I had heard some great things about the show Spartacus: Blood and Sand, so I decided to give it a try and it was FANTASTIC. It is the real story of Spartacus and how he became a gladiator, but is only loosely based in history. It is shown on Starz, so it is kind of graphic, both with blood and sex, but it is mostly driven by the stories of its characters which are very compelling. The entire series is shot in front of a green screen and the blood and guts have a fake, Kill-Bill-like feel to them. I am extremely interested in seeing where season two takes us, especially considering how season one ended (which I will not spoil for you) and the fact that their lead actor is being replaced because of medical reasons. I HIGHLY recommend you watch this show, if you are not already.

On the more family-friendly front, I am really irritated that ABC Family, after only ONE month, stopped playing reruns of Friday Night Lights. They kept it at 6 p.m. for about two weeks before moving it to 11 a.m. for another two weeks and are surprised that not many people could keep track of when it was on. That, combined with the fact that the final season is being played on DirecTV before it airs on NBC (probably next spring or summer) means I have to take over one of my friend's televisions in the city every week to get my Tim Riggins fix. Lucky, I do not watch anything else on Wednesday nights, so I have the time. The things I do for my TV shows!

In terms of movies, I have finally watched MacGruber, Inception and Rebel Without A Cause.

Even though it got pretty bad reviews, I was sort of hoping that I would like MacGruber. Unfortunately, that was not the case. I had not seen the Saturday Night Live sketch, but understood what the concept of the character was about, however the only thing I found funny about the movie was Kristen Wiig.  Sadly, I would say that this is a movie you can skip seeing.

Rebel Without A Cause sat on top of my bluray player for about three weeks before I finally got around to watching it. Made in 1955, it stars James Dean, Natalie Wood and Sal Mineo as three teens who all have issues with their parents, as teens tend to do, and the trouble they get into. It was well done and definitely worth seeing, if only because it was the last thing Dean made before his unfortunate death.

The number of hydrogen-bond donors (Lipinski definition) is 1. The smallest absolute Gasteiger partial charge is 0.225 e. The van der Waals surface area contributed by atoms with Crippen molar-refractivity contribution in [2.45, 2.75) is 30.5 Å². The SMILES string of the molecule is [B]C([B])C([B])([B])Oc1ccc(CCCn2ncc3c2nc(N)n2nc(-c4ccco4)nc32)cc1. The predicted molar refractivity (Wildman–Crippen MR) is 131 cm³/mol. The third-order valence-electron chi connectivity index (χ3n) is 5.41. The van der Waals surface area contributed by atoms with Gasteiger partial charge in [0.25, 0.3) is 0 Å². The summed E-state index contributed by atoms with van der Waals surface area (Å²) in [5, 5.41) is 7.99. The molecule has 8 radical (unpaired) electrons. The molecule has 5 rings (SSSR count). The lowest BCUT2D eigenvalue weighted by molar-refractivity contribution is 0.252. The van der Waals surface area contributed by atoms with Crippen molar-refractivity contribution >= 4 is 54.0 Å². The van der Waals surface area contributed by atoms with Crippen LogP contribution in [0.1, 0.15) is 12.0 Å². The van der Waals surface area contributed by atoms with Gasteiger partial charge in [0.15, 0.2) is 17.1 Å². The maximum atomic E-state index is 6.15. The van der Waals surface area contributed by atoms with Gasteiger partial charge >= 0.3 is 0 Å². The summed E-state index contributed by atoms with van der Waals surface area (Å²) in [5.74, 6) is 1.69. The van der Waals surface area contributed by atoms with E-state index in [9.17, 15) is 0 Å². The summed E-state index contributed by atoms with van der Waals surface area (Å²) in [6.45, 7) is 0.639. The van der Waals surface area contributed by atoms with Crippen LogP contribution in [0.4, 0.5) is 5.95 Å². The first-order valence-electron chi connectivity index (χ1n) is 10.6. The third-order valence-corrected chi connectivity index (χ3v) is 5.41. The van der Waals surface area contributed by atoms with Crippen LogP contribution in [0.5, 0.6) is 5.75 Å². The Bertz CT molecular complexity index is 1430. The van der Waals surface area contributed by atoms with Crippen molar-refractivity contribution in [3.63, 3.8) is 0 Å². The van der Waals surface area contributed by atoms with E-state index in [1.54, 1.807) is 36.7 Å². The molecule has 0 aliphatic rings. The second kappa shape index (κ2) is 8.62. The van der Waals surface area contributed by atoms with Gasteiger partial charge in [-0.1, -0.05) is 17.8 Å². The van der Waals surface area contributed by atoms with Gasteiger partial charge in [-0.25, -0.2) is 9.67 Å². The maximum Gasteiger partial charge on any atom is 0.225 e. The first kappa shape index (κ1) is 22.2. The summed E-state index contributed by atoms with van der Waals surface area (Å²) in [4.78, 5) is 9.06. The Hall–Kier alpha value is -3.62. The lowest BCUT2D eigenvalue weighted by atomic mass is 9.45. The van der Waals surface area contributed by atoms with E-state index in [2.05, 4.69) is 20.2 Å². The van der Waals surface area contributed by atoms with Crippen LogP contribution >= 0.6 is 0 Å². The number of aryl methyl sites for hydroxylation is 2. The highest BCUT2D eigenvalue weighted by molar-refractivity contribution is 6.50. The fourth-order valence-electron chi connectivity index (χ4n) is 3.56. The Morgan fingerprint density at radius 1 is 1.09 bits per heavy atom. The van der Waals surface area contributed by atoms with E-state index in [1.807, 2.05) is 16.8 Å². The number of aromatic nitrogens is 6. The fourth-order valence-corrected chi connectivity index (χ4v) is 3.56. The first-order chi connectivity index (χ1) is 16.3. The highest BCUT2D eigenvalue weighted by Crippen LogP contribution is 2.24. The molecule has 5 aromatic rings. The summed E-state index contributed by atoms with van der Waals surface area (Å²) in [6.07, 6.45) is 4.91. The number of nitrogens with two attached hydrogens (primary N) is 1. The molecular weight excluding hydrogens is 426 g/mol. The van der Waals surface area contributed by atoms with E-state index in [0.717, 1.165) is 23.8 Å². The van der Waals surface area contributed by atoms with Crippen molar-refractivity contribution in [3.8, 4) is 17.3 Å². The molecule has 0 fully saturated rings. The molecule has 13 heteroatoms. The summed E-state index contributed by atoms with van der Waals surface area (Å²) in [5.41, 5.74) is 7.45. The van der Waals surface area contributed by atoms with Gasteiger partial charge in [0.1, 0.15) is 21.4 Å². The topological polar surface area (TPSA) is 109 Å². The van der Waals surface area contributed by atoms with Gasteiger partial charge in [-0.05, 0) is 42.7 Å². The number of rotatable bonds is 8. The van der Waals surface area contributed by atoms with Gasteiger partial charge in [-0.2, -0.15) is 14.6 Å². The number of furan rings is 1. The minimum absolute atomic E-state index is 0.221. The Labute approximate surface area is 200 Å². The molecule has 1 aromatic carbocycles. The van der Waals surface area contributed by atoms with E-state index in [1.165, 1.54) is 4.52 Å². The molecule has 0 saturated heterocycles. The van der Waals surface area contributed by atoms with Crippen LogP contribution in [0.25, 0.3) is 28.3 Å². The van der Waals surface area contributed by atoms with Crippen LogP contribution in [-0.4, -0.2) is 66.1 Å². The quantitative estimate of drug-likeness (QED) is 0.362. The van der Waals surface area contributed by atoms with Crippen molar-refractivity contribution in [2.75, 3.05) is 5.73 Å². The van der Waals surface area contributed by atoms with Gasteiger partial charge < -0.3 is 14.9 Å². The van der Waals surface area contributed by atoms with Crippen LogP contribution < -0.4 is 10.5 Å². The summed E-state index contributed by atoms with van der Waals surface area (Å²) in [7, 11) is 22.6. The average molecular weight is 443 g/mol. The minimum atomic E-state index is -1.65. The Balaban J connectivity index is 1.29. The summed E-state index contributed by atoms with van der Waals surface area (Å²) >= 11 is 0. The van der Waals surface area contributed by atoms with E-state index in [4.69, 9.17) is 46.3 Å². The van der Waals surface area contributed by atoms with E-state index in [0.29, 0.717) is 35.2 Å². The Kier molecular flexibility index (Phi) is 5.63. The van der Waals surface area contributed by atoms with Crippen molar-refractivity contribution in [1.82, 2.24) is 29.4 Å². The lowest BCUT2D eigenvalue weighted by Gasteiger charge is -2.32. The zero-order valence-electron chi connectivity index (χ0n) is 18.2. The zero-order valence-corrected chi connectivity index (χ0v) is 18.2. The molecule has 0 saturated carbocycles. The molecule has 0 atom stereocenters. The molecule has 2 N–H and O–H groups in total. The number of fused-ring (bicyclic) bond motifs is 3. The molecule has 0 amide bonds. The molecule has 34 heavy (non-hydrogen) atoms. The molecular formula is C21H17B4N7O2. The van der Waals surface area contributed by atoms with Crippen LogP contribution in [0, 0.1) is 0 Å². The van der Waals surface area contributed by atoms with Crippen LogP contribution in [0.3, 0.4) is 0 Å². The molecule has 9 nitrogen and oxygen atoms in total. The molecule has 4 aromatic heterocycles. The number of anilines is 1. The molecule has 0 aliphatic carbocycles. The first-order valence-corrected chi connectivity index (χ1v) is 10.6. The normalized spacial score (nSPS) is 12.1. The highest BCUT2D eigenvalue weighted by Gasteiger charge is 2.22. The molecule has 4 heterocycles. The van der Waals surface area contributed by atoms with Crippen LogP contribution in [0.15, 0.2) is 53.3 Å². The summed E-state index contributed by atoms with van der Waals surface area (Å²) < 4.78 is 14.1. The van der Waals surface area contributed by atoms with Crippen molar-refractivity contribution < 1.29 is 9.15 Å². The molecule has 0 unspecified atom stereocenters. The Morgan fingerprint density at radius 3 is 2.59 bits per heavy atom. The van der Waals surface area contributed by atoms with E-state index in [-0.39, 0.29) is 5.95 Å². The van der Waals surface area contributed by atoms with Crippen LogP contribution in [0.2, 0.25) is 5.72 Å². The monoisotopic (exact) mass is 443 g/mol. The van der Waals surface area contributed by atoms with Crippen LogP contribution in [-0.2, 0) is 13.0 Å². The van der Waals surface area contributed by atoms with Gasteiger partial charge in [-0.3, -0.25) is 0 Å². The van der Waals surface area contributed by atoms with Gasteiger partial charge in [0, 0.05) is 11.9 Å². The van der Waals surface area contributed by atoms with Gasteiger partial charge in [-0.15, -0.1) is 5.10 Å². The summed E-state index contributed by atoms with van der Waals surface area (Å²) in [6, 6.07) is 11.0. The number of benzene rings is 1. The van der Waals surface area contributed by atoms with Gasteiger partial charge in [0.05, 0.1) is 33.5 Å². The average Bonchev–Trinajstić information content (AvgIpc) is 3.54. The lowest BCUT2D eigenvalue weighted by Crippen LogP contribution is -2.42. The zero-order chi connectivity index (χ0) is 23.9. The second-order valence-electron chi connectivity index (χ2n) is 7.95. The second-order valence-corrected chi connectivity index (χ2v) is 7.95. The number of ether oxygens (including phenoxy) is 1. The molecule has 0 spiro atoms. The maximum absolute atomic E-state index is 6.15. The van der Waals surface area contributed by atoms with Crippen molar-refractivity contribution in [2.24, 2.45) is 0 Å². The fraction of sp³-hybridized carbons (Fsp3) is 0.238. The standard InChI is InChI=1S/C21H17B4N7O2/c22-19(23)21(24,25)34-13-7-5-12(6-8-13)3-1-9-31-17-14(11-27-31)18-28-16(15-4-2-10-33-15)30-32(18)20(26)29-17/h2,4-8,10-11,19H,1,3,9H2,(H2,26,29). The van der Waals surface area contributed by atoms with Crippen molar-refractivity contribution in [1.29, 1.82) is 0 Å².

I really was not planning to ever see Inception.  I mean, I probably would have eventually, but I had no plans to do so.  However, under the guise of carving pumpkins, I was lured to my friend's house a few weeks ago and forced into watching the movie. Okay, it was not quite as scandalous and devious as that, but I did not know that is what we were going to be doing that night.  And I do have to say that the movie was pretty good. I would not say that it totally blew my mind, but it was definitely interesting and different and not anything that I could have ever come up with on my own. One problem with seeing it so far after everyone else and reading too many reviews was that I knew that there was going to be some big twist at the end, so when it happened, I was not surprised. It was well done and definitely worth seeing, but I do not think I would go so far as to say it is the best movie I have ever seen.

Well, that is it for now.  I will return shortly to talk about The Tudors, Due Date, The Social Network and a few other things.  I hope everyone is enjoying the Harry Potter Marathon Weekend on ABC Family and this lovely fall weather :o)